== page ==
(Angkor Wat is) thick, swallow-you-up type psych.
— Declan Byrne, Triple J
Shiva & The Hazards are no opening band, but a force to be reckoned with. A poptastic psychedelic force at that.
— Libel
Finishing on catchy new single Angkor Wat, they presented as experienced-yet-new.
— Xpress Magazine
With the crowd at the Astor Theatre packing in early, Melbourne psych-rockers Shiva And The Hazards warmed the crowd up for the main event with a set of suitably atmospheric psychedelic rock tunes. With a sound that comes across at times like an amalgam of The Verve and Kula Shaker, songs like ‘East India Empress’ and their most recent single ‘Angkor Wat’ showcased a wash of ’60s tinged psychedelic rock that perfectly set the tone of the evening.
— Around The Sound
Their set was front-loaded with Britpop rockers, but their music became interesting when they indulged in psychedelic freak-outs. New single ‘Angkor Wat’ stood out, filled with Jet O’Rourke’s echoing guitars and strong grooves that impressed the crowd.
— Scenestr
Angkor Wat bodes well for an outfit who is resolutely taking the U.K alt rock baton with both hands and are ready to run their own race as firm favourites for Australia’s next greatest export.
— Musicology
Melbourne psych-rockers Shiva and the Hazards have dropped an acid-laced, space traveller in Angkor Wat.
— Happy Mag
With swirling moments lingering between Verve and The Stone Roses, Shiva And The Hazards have produced a ripping track of Madchester and ‘90s Britpop soaked in psychedelic grooves.
— Scenestr
They’ve offered up something special to behold with their glorious new single Angkor Wat.
— Australian Music Network (AMNplify)
Angkor Wat has an effortless feel to it as guitars spark and head skyward on chemtrails and the rhythm section tumbles and spirals onward into the ether.
— Doubtful Sounds
Angkor Wat stays true to the shoegaze, dreamy psych sound. The track is lush, and coming in at just under four minutes, it makes it super easy to listen to over and over.
— Echoes and Dust
(Angkor Wat) is a sharp new cut which seems to be holding the long standing britpop torch aloft, while making excellent use of the upcoming band’s zesty delivery.
— Destroy Exist
Angkor Wat is a laid back breezy tune with tight grooves and intricate guitar lines as Shiva and the Hazards venture into their psychedelic hued sound. The smooth melody glides effortlessly upon a busy backdrop of steady drums and weaving bass lines while the sublime guitar pirouettes and zealously stings creating a lonesome rich atmosphere. These wonderful guitar lines create depth and character as they flurry twinkle and crash throughout the track. ‘Angkor Wat’ is a sophisticated track and a sublime new addition to Shiva and the Hazards’ collection.
— Indie Buddie
New single Angkor Wat has such a string Brit Pop vibe to it that puts them next to fellow Australian bands DMA’s and Planet.
— Indie Is Not A Genre
(East India Empress is) a dreamy psych expanse.
— Declan Byrne, Triple J
It’s ambitious, mesmerising, and full of noise. Love that total shift in pace at 1:18 mins and at about 3 mins in. Bands like The Verve and DMA’s seep through this.
— Claire Mooney, Triple J Unearthed
Impressive stuff and a real Brit Pop tinge... a cracking debut single.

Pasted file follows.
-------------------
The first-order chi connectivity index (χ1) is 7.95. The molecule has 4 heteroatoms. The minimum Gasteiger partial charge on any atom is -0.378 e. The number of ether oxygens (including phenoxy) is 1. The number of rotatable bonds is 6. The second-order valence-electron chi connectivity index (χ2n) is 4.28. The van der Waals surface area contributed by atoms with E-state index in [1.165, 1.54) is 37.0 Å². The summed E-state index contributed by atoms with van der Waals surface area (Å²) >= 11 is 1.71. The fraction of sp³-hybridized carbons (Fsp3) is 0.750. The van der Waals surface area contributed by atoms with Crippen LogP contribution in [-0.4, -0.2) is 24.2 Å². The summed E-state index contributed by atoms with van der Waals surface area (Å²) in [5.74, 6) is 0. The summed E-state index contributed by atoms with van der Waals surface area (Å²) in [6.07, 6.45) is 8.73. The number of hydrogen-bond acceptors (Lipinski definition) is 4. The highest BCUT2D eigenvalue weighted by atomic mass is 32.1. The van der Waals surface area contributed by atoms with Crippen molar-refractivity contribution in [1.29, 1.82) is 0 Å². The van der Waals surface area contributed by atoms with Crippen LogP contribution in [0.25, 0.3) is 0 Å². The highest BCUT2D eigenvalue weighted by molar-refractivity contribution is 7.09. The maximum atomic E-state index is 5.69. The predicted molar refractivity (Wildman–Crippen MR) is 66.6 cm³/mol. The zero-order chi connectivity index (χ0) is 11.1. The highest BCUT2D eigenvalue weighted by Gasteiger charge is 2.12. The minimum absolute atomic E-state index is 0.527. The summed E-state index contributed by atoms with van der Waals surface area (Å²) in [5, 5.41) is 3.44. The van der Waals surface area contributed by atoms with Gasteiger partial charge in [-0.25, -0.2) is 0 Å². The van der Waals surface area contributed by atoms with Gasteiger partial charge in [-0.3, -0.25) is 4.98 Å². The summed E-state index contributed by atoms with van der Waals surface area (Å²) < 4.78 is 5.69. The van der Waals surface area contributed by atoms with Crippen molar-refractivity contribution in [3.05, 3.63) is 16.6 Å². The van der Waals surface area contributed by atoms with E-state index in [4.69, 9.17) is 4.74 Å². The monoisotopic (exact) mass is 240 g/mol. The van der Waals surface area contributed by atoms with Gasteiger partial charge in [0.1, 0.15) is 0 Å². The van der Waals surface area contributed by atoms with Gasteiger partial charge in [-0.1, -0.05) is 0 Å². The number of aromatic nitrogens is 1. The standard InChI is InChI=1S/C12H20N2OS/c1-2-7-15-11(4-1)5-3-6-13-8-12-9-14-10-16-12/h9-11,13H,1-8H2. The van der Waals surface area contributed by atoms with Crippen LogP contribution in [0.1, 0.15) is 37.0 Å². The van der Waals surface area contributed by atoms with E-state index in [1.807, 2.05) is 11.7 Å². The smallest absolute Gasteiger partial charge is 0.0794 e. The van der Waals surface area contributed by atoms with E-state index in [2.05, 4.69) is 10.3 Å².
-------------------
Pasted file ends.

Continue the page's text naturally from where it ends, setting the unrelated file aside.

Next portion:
— Gary Crowley, BBC
All in all they created here a psychedelic and dreamy masterpiece which keeps you even more excited the more you listen to it.
— 27 Magazine
It’s a groove-laden journey to the outer reaches of one’s mind. An expansive track that somehow still manages to run under four minutes, it luxuriates in a few different moods and time changes, with soaring psych-rock vocals that make for one very enjoyable carpet ride.
— Pile Rats
Draws upon influences like Pink Floyd and Grateful Dead, while retaining a modern sound likened to Tame Impala with a slight Brit rock feel.
— 100% Rock Magazine
On a par with the likes of Temples, Tame Impala and the Verve.””Musically textured, “East India Empress” transcends a psychedelic, dream-pop and shoegazing haze which effortlessly stream and manoeuvre against the mesh of descending riffs and bouncing beats. It’s a majestic and voyeuristic song which races, drones, hammers and crashes, shedding old skin before reaching its climatic destination.
— Manc Review
Featuring a sound which has its roots in bluesy psychedelia, fuzzed out shoegaze and classic British rock melodies, Shiva And The Hazards are definitely ones not to miss.
— Gig Slutz
Melodies such as East India Empress reveal a great balance between dissonant noise-pop and catchy chord progressions
— Inpress / The Music
This band are a fantastic mixture of styles - psychedelia and crashing rock and roll and they have some fascinating influences. They also have the rare ability to be able to make things happen spontaneously, without needing to have everything mapped out beforehand - there is no safety-net here... As a result, these songs are full of real dynamic and great rushes of energy.
— Chris Potter (producer)
Their psych -rock is powerful, energetic and intense, though never violent : the mind travels territories desolate, remote and dispersed, relaxing completely.””East India Empress knows how to win those present, with his mesmerising performance and the guitars full of adrenaline. In a little more than forty minutes the Australians prove to have good potential and be a band to keep an eye on in the coming months.
— troublezine.it (translated)